Psychology 101: Introduction to Psychology

Course description:
An introduction to some of the major subfields of psychology, such as developmental, personality, abnormal, clinical, physiological, cognitive, cultural, and social psychology. Students will explore various theoretical perspectives and research methods used by psychologists to study the origins and variations in human behavior.
Prerequisite: None

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Psychology 207: Developmental Psychology

Course description:
Behavior and psychological development in infancy and childhood. An examination of theory and research pertaining to personality, social, and cognitive development. Lecture, discussion, demonstration, and observation of children. Observations at the Child Study Center required.
Prerequisite: 101, AP Score of 5 or permission of instructor.

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Psychology 307R: Research Methods in Developmental Psychology

Course description:
An introduction to research methods appropriate to the study of human development. Individual and group projects. Laboratory. Each section limited to 12 students. Observations at the Child Study Center required.
Prerequisite: 205 and 207. Not open to students who have taken [207R].

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Psychology 344: Social Imagination

Course Description:

An examination of the uses and types of imagination in both childhood and adulthood. This course will touch on the mechanics of mental imagery and discuss the ways in which imagery is manifest in cognition and particularly in management of social relationships. Emphasis will be placed on the connections between imagination and emotion, such as in children's enactment of scary or nurturant pretend play. How imagination affects interpersonal interactions will be considered, as will other topics such as children's creation of imaginary companions, imagination as pathology, and individual differences in imagination, imagery of individuals deprived of particular senses, and the influence of imagination on memory.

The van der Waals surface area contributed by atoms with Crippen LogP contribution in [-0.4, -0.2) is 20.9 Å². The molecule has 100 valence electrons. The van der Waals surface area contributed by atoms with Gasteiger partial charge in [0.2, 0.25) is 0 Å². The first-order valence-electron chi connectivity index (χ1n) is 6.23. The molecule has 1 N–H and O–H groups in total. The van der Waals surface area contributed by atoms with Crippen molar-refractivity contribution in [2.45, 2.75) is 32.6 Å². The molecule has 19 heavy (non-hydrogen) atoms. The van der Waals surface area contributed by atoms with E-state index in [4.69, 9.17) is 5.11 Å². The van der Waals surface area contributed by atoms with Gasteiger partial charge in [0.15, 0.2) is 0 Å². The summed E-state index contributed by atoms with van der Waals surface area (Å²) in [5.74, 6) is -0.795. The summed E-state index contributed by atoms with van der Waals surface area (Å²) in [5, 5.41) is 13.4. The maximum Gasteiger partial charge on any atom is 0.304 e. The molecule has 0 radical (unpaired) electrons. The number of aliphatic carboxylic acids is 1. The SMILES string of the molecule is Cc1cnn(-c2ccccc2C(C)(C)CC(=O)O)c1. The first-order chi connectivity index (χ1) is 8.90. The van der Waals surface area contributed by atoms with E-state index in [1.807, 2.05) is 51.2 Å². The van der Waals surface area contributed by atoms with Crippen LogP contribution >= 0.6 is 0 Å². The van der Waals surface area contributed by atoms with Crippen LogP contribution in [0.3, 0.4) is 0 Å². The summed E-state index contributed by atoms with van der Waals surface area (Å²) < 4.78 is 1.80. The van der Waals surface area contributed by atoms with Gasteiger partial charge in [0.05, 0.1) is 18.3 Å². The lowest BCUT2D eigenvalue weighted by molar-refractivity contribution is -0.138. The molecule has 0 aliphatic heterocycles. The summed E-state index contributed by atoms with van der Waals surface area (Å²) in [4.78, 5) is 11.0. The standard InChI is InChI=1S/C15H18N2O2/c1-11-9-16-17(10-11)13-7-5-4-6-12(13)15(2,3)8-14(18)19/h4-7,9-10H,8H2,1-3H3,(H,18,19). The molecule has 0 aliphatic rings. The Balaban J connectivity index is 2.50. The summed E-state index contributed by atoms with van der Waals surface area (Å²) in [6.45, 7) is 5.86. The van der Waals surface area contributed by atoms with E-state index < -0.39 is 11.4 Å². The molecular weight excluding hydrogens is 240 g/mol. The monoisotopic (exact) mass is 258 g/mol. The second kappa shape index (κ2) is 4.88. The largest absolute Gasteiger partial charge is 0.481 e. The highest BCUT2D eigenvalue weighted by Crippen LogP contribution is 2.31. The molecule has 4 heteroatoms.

Prerequisite: Open to juniors and seniors who have taken two 200-level courses, exluding 205.

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Psychology 345: Early Relationships

Course description:
The purpose of this seminar is to study the implications of early relationships on children's social and cognitive growth and development. Students spend a few weeks at the beginning of the semester learning about theory and research on interpersonal relationships and then use this information to structure their examination of specific relationships. Readings are selected from recent research on specific relationships, including those with caregivers, siblings, peers, friends, and imaginary companions.
Prerequisite: Open to juniors and seniors who have taken two 200-level units, excluding 205, and including 207.

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Tracy R. Gleason, Ph.D.
Professor of Psychology
Wellesley College
Wellesley, MA 02481-8203


Created By: Dorothy Brown '09 | Maintained By: Tracy Gleason | Date Created: July 19, 2007 | Last Modified: October 14, 2016 | Page Expires: August 1, 2018